There was a time when you had to have Microsoft Office installed to create, edit, or even view a Microsoft Word document. Thankfully, that’s no longer the case. There are a number of free alternatives for working with those Word documents people occasionally send you.
Word Online is Microsoft’s own cloud-based solution for working with Word files. It’s part of the Microsoft Office Online suite, and you can access it without a subscription. You just have to sign in with a free Microsoft account.
The interface of the Word Online is similar to the desktop version of Microsoft Word, so if you’re familiar with Word, you’ll feel right at home.
Documents you create with Word Online are saved automatically to your OneDrive folders. Word Online also integrates with the desktop version of Microsoft Word, and you can seamlessly switch to the desktop app with the click of a button. All the changes you make to one version are automatically synced to the other. However, you cannot work in the web-app and the desktop app simultaneously.
Word Online also features real-time collaboration that lets multiple people work on the same document at the same time. This feature works with Word Online, the Windows and Mac desktop apps, and the mobile apps. The iOS and Android app are also free and allow you to view and edit documents on the go.
Word Online is probably your best bet for working with Word documents (other than actually using the desktop app), because it does a good job of maintaining the original formatting of the Word documents. For viewing and editing documents, it’s a great solution.
That said, there are a few disadvantages. You have to be online for it to work; there’s no way to edit a local file offline. Not all the features of the desktop version of Word are present, either. All the basics are there, but you won’t be able to some of the more advanced stuff like create captions and bibliographies, create or apply styles, or use advanced reviewing tools. You can view all those things if they’re already present in the document; you just can’t work with them.
Word Online also has a few restrictions on printing, and you might not be able to fine-tune your prints as you would in the desktop app.
Much like Word Online, Google Docs works in your browser. You can use it to create new document files and collaborate with other users. By default, you can’t work directly with a Word file in Google Docs. Instead, you have to upload the file to Google Drive, and then open it in Google Docs—a process that converts it to a Google Docs file.
For simple, mostly text documents, that might be fine, especially if the document is something you’re just going to be using yourself. However, Google Docs doesn’t do a great job at retaining most formatting that can go along with a Word document. And, if it’s a document you need to edit and return to someone else that uses Word, converting it and then reconverting it isn’t ideal.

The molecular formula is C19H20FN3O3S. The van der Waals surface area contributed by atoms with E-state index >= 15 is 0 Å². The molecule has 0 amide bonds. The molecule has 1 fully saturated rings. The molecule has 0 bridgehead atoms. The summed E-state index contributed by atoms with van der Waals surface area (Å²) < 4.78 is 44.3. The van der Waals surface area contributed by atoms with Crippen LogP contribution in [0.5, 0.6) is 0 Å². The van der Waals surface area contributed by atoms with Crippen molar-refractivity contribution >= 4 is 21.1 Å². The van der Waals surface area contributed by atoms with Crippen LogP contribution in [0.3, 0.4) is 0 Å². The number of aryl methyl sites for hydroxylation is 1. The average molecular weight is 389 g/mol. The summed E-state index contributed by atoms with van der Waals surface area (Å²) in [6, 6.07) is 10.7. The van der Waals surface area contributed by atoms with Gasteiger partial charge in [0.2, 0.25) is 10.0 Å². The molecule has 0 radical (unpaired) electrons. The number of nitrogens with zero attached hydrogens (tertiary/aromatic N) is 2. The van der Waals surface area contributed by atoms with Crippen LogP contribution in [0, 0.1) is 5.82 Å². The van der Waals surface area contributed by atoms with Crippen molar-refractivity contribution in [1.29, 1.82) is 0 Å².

The good news is that if you use the Chrome browser, Google makes an extension that lets you open Microsoft Office files (Word, Excel, and PowerPoint) directly into their Google counterparts (Docs, Sheets, and Slides) without converting them. The extension is named Office Editing for Docs, Sheets, and Slides—a bit on the nose, but whatever—and it’s free from the Chrome Web Store.
Unfortunately, that leaves users of other browsers out in the cold, unless they can install Chrome extensions. If you need to edit Word documents semi-regularly and want to use Google Docs to do it, it might be worth installing Chrome just for that purpose.
My Personal Favorite Microsoft alternative is Libre Office
LibreOffice is a full desktop app suite that aims to be a free, open source replacement for Microsoft Office. And it’s a capable app. It’s not quite as full-featured as Word itself, but it’s easily out-features any of the online solutions we’ve talked about. It’s available for Windows, Mac, and Linux operating systems.
While LibreOffice is primarily designed to work with local documents, it does support services that you can use to edit remote documents, as well.
Unless you’re a real Word power user (in which case, you’d likely have Word, anyway) or you have very specific needs, you should find that LibreOffice can do almost all of what you need when editing a Word document. It even retains formatting pretty well, and supports native Word formats—so, no conversion needed. That said, it can sometimes have issues with image placement in Word documents, especially those documents created in the newer versions of Word.
Libre Office does have a mobile app, but only for Android, and it can only be used to view documents. The app is rough around the edges, so expect some bugs and user experience issues.